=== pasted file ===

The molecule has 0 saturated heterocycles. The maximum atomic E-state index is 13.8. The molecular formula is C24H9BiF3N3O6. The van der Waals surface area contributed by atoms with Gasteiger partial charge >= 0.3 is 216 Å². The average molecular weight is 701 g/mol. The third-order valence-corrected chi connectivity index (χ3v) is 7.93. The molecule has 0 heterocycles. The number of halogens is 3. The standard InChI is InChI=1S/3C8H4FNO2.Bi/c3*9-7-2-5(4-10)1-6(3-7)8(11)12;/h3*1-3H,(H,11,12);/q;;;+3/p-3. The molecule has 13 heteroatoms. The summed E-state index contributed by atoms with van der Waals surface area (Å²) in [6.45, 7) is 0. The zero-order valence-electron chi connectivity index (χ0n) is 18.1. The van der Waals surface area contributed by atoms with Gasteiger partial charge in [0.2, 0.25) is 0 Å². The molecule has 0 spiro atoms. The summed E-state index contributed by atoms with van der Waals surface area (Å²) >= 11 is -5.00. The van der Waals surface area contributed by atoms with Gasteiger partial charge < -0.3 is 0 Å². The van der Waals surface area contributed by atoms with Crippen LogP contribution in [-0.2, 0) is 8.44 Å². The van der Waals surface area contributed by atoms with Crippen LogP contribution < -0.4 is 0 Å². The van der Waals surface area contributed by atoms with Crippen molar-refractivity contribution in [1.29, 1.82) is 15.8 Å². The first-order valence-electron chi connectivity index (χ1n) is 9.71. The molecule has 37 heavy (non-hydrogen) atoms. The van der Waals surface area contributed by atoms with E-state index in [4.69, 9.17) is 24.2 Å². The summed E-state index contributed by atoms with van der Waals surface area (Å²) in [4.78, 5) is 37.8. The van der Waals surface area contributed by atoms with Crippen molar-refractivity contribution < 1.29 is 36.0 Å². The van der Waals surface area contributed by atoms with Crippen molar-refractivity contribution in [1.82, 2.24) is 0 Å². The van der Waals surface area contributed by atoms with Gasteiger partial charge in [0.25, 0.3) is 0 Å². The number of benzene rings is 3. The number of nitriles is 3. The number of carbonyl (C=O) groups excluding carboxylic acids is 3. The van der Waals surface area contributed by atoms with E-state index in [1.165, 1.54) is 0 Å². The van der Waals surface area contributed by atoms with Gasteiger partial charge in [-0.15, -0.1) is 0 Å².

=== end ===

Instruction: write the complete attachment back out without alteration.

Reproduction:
The molecule has 0 saturated heterocycles. The maximum atomic E-state index is 13.8. The molecular formula is C24H9BiF3N3O6. The van der Waals surface area contributed by atoms with Gasteiger partial charge >= 0.3 is 216 Å². The average molecular weight is 701 g/mol. The third-order valence-corrected chi connectivity index (χ3v) is 7.93. The molecule has 0 heterocycles. The number of halogens is 3. The standard InChI is InChI=1S/3C8H4FNO2.Bi/c3*9-7-2-5(4-10)1-6(3-7)8(11)12;/h3*1-3H,(H,11,12);/q;;;+3/p-3. The molecule has 13 heteroatoms. The summed E-state index contributed by atoms with van der Waals surface area (Å²) in [6.45, 7) is 0. The zero-order valence-electron chi connectivity index (χ0n) is 18.1. The van der Waals surface area contributed by atoms with Gasteiger partial charge in [0.2, 0.25) is 0 Å². The molecule has 0 spiro atoms. The summed E-state index contributed by atoms with van der Waals surface area (Å²) >= 11 is -5.00. The van der Waals surface area contributed by atoms with Gasteiger partial charge < -0.3 is 0 Å². The van der Waals surface area contributed by atoms with Crippen LogP contribution in [-0.2, 0) is 8.44 Å². The van der Waals surface area contributed by atoms with Crippen LogP contribution < -0.4 is 0 Å². The van der Waals surface area contributed by atoms with Crippen molar-refractivity contribution in [1.29, 1.82) is 15.8 Å². The first-order valence-electron chi connectivity index (χ1n) is 9.71. The molecule has 37 heavy (non-hydrogen) atoms. The van der Waals surface area contributed by atoms with E-state index in [4.69, 9.17) is 24.2 Å². The summed E-state index contributed by atoms with van der Waals surface area (Å²) in [4.78, 5) is 37.8. The van der Waals surface area contributed by atoms with Crippen molar-refractivity contribution < 1.29 is 36.0 Å². The van der Waals surface area contributed by atoms with Crippen molar-refractivity contribution in [1.82, 2.24) is 0 Å². The van der Waals surface area contributed by atoms with Gasteiger partial charge in [0.25, 0.3) is 0 Å². The number of benzene rings is 3. The number of nitriles is 3. The number of carbonyl (C=O) groups excluding carboxylic acids is 3. The van der Waals surface area contributed by atoms with E-state index in [1.165, 1.54) is 0 Å². The van der Waals surface area contributed by atoms with Gasteiger partial charge in [-0.15, -0.1) is 0 Å².